Mudcat Café message #3261184 The Mudcat Café TM
Thread #141622   Message #3261184
Posted By: Phil Edwards
21-Nov-11 - 06:33 PM
Thread Name: What Folk Revival?
Subject: RE: What Folk Revival?

Where will the 50-year old or 100-year old music of that future then come from? It should be appearing now, shouldn't it?

I'll tell you a story. Once upon a time in the land of Fiftyfornia, cruel King Ewan banned the use of electrical sound recording devices of all kinds. The people of the land flocked to watch films of musicians performing, so he banned video and TV and had all the cinemas closed down. The Fiftyfornians became avid fans of music radio, before that too was banned. Clockwork devices were exempt from the original legislation, so gramophones, phonographs and player pianos had a brief vogue among the music-starved population, before they were banned in turn.

Only two options were available to the Fiftyfornians. They could go and listen to professional musicians, performing in concerts, recitals, operas, ballets, musical comedies and theatrical pieces of all sorts. And go they did, but for most people the cherished musical nights out came round all too rarely: professional musicians need to make a living (the clue's in the name), and only the very richest Fiftyfornians could afford to go to a concert more than a couple of times a month. The only other option for the Fiftyfornians was to make music themselves. They would play tunes and sing songs when they met in pubs, at family get-togethers or even just to while away a quiet night in; the children would sing in idle moments at school, the adults would sing in busy moments at work. They played tunes they'd heard in concerts, and after a while they made up tunes of their own; they sang songs they'd heard at the theatre, and after a while they made up new ones. For most of the people, most of the time, there was only one way to hear music: you made it, or got a friend to make it for you. After a while everyone knew a song or two, in the sense of being able and willing to get up and sing it straight through; most people knew ten or twenty, and a few people knew a couple of hundred. Among the theatre-going public, the talk was all about the latest songs from the latest shows. For the great majority of people, the songs that counted were the songs they knew and their friends knew: not "show songs" but "people's songs".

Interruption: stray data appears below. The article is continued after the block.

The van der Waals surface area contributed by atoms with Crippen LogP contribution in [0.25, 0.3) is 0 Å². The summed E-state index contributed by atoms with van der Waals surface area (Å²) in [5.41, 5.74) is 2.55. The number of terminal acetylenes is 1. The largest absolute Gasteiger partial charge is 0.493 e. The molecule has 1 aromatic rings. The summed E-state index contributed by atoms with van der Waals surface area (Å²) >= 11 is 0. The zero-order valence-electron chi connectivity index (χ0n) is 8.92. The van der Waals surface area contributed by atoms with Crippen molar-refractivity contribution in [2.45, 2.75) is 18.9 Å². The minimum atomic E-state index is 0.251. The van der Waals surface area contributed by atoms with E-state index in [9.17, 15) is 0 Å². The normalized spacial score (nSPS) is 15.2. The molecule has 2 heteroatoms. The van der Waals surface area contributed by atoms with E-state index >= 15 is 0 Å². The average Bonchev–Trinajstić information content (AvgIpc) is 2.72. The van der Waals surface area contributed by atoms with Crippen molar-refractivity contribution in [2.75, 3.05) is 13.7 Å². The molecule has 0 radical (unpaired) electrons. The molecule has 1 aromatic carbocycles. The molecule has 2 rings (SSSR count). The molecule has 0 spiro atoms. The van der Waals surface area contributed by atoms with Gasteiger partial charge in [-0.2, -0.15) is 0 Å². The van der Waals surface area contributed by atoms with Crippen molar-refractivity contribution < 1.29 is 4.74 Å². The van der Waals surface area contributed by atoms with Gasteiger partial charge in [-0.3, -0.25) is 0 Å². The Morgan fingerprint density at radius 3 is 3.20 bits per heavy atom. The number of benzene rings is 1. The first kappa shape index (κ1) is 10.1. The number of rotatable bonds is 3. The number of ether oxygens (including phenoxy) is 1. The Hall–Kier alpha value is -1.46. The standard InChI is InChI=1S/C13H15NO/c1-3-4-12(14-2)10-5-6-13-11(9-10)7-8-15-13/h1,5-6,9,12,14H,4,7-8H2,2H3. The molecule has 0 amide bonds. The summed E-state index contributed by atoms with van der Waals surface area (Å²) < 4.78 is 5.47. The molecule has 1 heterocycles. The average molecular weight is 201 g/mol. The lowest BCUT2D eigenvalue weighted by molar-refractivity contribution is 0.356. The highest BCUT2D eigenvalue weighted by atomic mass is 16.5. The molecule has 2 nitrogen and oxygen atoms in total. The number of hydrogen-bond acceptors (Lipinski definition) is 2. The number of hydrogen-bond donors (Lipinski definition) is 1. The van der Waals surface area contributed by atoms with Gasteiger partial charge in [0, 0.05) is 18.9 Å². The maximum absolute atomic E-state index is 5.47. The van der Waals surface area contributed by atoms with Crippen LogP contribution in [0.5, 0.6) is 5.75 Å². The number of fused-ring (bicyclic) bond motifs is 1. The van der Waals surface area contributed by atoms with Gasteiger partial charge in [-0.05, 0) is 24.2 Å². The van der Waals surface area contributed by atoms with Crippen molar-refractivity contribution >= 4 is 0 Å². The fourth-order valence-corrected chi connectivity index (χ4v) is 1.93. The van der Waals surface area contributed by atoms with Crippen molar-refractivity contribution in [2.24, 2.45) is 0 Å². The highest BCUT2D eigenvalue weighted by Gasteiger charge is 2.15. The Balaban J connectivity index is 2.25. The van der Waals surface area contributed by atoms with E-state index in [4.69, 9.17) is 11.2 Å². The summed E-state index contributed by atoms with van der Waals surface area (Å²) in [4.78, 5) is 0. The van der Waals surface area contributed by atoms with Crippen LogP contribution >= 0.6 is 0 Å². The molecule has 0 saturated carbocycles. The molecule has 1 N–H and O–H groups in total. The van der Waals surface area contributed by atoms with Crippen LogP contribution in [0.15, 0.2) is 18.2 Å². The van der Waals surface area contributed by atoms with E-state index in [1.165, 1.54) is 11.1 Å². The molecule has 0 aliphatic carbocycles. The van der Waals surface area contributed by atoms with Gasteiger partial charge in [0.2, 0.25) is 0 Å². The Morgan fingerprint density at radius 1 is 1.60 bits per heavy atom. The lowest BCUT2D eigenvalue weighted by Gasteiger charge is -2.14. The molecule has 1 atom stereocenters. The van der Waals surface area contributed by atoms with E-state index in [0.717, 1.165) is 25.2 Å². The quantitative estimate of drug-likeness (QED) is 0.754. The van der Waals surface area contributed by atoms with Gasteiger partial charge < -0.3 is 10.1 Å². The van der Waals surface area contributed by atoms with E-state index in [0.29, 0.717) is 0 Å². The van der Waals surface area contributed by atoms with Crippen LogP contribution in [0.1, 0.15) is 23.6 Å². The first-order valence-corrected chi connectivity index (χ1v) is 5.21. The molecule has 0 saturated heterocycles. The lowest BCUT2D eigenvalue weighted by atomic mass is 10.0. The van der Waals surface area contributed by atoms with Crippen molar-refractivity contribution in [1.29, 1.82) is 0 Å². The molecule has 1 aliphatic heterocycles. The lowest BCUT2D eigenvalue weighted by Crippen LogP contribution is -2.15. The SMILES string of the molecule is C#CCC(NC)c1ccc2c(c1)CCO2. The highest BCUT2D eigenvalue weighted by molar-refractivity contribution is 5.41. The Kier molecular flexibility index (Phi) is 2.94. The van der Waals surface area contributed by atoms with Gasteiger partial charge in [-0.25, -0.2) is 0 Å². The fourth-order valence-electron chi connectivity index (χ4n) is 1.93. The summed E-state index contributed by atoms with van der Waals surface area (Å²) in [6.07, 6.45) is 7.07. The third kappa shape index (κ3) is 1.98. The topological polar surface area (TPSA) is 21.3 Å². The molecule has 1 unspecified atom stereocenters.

A hundred years later, a revolution overthrew cruel King Ewan, and the new regime repealed all the mad old King's laws banning recorded and broadcast music. Film, TV, radio all abounded in recorded music; records, CDs and MP3s all found a ready market (although pianola rolls didn't really take off). The Fiftyfornians rejoiced as they rejoined civilisation. Some people expressed anxiety about the future of "people's songs", but the new government dismissed the doubters. "People's songs have lasted a hundred years," said one spokesperson. "Why would they die out now?"